Saturday, July 16, 2016

Movie Review #456: "Ghostbusters" (2016)

Director: Paul Feig
Rating: PG-13
Running Time: 1 hour, 56 minutes
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A man obsessed with bringing on the apocalypse creates a device that elevates paranormal activity in the hopes to create an opening between our world and the ghost dimension. Meanwhile, three scientists trying to prove the existence of ghosts develop equipment that can hold and trap ghosts for study. Along with the help of a subway worker who knows New York like the back of her hand, they form the Ghostbusters and fight to stop the oncoming apocalypse.

Remember when it was announced that Hollywood was going to be rebooting "Ghostbusters" with four women and people across the internet lost their collective gourds? The original film from the 1980's is and continues to be the last straw for some people when it comes to movies being remade, rebooted, sequelized, or given a modern vision, apparently rendered untouchable by some.

We like the original "Ghostbusters."
BigJ even grew up with it and has very fond memories of it.
Guess what? WE LIVED after watching this remake. You can, too!

Directed by Paul Feig, "Ghostbusters" is a remake, reboot, re-imagining, or whatever you want to call it of the 1984 classic of the same name. This film takes place in a world where the 1984 film never existed. It stars comedy staples Melissa McCarthy and Kristen Wiig, as well as recent breakout SNL stars Leslie Jones and Kate McKinnon, plus one of the manliest men working in Hollywood today, Thor, aka Chris Hemsworth, in a casting choice that might have been made in an effort to balance out all of that pesky estrogen. Three scientists, Abby Yates, played by McCarthy, Erin Gilbert, played by Wiig, and Jillian Holtzman, played by McKinnon, are investigating the existence of ghosts. A man named Rowan North, played by Neil Casey, a man who has been bullied and beat down all his life wants to bring on the apocalypse, so he creates a device that amplifies paranormal activity. This helps ghosts actually materialize, and despite capturing footage of the ghosts, skeptics still call these women frauds. In order to combat the naysayers, they develop equipment that will allow them to catch and keep a ghost as proof. Meanwhile, an MTA worker named Patty Tolan, played by Leslie Jones, spots a device and a ghost in one of the subway tunnels, so she finds the Ghostbusters and offers her knowledge of New York City and a car to aid them in their work.

From the day "Ghostbusters" was announced, this movie has received criticism and has been under fire from an onslaught of the aforementioned internet nerd rage. When we saw the first trailer for this film, the only thing running through our minds was "wow, this doesn't look that funny." No matter, the second trailer had a couple of good laughs, but now that we've seen this remake, we think Sony screwed the pooch on the marketing for this movie just a little bit. The film doesn't shy away from the fact that everyone involved knows what people have been saying, and they get their digs by pushing on any and all buttons the haters might have. Look, BigJ and I both love the original "Ghostbusters," and this movie being made doesn't stop the original from existing. You can still go watch it if you dislike this new one. This film is a completely separate Ghostbusters origin tale. Much like the original, it has a simple story and is mostly reliant on the chemistry of its four principle actors. These women do a great job working together. Each of these four actresses seems to play to their strengths, and none of them act as a carbon copy of any of the characters from the original film. Leslie Jones and Kate McKinnon manage to garner a lot of laughs and steal the show for us, not to say Kristen Wiig and Melissa McCarthy aren't good because they are, but we definitely favored McKinnon and Jones' characters and performances more. Chris Hemsworth is also in this film and does a great job as the Ghostbusters' unbelievably stupid secretary named Kevin. Kevin is hired more because of how he looks and a lack of other applicants and not because of his talents. Many viewers will be quick to point out that the male characters here are either portrayed as stupid and incompetent lunks, as jerks, or as stupid and incompetent jerks, but it honestly didn't bother us. We laughed pretty consistently throughout the film, though there a few instances where jokes either fall completely flat or are a little too silly for our liking.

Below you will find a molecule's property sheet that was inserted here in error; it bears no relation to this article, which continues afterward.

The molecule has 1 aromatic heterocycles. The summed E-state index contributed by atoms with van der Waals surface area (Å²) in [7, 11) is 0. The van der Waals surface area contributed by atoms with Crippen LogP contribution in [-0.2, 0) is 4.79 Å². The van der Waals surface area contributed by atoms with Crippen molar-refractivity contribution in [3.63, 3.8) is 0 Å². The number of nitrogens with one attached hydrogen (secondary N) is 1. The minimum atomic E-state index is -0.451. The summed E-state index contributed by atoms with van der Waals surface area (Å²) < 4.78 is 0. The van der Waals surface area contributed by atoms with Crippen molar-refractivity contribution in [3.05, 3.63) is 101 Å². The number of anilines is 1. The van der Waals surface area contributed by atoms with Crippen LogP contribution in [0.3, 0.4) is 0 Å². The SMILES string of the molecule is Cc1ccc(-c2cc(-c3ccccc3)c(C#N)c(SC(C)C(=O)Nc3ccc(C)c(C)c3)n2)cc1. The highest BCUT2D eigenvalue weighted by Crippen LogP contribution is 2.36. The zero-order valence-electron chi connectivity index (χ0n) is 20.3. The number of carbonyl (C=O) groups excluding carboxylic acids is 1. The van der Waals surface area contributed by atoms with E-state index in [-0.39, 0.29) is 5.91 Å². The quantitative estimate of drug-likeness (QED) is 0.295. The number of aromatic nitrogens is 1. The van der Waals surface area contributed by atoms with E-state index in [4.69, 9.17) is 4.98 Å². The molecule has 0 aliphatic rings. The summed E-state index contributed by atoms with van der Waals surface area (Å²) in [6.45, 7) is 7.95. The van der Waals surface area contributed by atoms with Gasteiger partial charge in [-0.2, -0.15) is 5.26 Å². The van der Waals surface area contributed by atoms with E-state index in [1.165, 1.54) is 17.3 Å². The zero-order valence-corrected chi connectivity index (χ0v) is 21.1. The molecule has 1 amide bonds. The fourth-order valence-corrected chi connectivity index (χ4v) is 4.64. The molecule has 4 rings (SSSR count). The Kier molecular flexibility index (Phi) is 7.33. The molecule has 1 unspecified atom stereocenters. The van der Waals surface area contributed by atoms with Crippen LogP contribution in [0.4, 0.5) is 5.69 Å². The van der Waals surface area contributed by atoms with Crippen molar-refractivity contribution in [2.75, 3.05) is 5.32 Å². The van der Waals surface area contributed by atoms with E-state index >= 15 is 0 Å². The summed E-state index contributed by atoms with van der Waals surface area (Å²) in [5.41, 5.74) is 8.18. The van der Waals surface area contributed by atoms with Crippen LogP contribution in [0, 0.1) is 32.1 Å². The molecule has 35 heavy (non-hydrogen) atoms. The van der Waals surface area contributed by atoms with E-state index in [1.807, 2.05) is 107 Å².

Overall, there is at least a moderate amount of fun to be had watching this sci-fi adventure comedy that just happens to be named "Ghostbusters." For those who are willing to give it a fair chance like us, you might be pleasantly surprised. If you hate it, fine, if you like it, fine, but this film is in no way, shape, or form deserving of the vitriolic hatred and the sheer and utter disgusting disparagement it has been getting online since its inception. Women can be funny, GET OVER IT.

My Rating: 6.5/10
BigJ's Rating: 7/10
IMDB's Rating: ~5.4/10* (This IMDb page has been hit hard by trolls rating it a 1/10 the week before the film was actually released, so this rating is in no way accurate)
Rotten Tomatoes Rating: 73%
Do we recommend this movie: Sure, why not?
One year ago, we were watching: "Despicable Me"

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